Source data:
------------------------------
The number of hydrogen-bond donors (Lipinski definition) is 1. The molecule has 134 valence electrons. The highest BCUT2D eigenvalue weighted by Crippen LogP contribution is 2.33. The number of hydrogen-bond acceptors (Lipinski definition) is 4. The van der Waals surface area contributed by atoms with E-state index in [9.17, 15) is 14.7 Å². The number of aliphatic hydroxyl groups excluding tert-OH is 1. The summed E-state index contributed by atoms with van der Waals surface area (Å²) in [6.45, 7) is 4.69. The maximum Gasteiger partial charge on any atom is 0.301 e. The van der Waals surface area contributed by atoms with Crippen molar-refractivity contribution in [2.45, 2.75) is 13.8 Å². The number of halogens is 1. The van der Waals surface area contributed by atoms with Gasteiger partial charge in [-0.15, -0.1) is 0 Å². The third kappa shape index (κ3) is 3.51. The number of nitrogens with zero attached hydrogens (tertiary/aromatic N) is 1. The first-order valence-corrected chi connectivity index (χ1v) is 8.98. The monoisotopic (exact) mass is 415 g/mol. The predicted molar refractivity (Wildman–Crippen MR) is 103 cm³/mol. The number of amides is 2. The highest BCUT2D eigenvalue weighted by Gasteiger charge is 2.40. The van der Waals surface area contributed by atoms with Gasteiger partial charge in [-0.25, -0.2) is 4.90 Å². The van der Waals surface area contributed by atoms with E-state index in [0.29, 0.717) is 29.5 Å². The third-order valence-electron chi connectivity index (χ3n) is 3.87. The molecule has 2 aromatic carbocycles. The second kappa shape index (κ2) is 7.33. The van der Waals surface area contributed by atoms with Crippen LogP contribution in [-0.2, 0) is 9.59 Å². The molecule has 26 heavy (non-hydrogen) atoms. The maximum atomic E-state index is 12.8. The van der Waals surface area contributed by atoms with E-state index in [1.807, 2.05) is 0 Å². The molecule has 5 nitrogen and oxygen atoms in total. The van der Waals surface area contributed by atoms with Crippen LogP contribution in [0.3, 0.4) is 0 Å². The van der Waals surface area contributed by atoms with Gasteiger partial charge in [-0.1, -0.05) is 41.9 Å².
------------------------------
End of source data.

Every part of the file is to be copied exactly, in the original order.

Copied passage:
The number of hydrogen-bond donors (Lipinski definition) is 1. The molecule has 134 valence electrons. The highest BCUT2D eigenvalue weighted by Crippen LogP contribution is 2.33. The number of hydrogen-bond acceptors (Lipinski definition) is 4. The van der Waals surface area contributed by atoms with E-state index in [9.17, 15) is 14.7 Å². The number of aliphatic hydroxyl groups excluding tert-OH is 1. The summed E-state index contributed by atoms with van der Waals surface area (Å²) in [6.45, 7) is 4.69. The maximum Gasteiger partial charge on any atom is 0.301 e. The van der Waals surface area contributed by atoms with Crippen molar-refractivity contribution in [2.45, 2.75) is 13.8 Å². The number of halogens is 1. The van der Waals surface area contributed by atoms with Gasteiger partial charge in [-0.15, -0.1) is 0 Å². The third kappa shape index (κ3) is 3.51. The number of nitrogens with zero attached hydrogens (tertiary/aromatic N) is 1. The first-order valence-corrected chi connectivity index (χ1v) is 8.98. The monoisotopic (exact) mass is 415 g/mol. The predicted molar refractivity (Wildman–Crippen MR) is 103 cm³/mol. The number of amides is 2. The highest BCUT2D eigenvalue weighted by Gasteiger charge is 2.40. The van der Waals surface area contributed by atoms with Gasteiger partial charge in [-0.25, -0.2) is 4.90 Å². The van der Waals surface area contributed by atoms with E-state index in [0.29, 0.717) is 29.5 Å². The third-order valence-electron chi connectivity index (χ3n) is 3.87. The molecule has 2 aromatic carbocycles. The second kappa shape index (κ2) is 7.33. The van der Waals surface area contributed by atoms with Crippen LogP contribution in [-0.2, 0) is 9.59 Å². The molecule has 26 heavy (non-hydrogen) atoms. The maximum atomic E-state index is 12.8. The van der Waals surface area contributed by atoms with E-state index in [1.807, 2.05) is 0 Å². The molecule has 5 nitrogen and oxygen atoms in total. The van der Waals surface area contributed by atoms with Crippen LogP contribution in [0.3, 0.4) is 0 Å². The van der Waals surface area contributed by atoms with Gasteiger partial charge in [-0.1, -0.05) is 41.9 Å².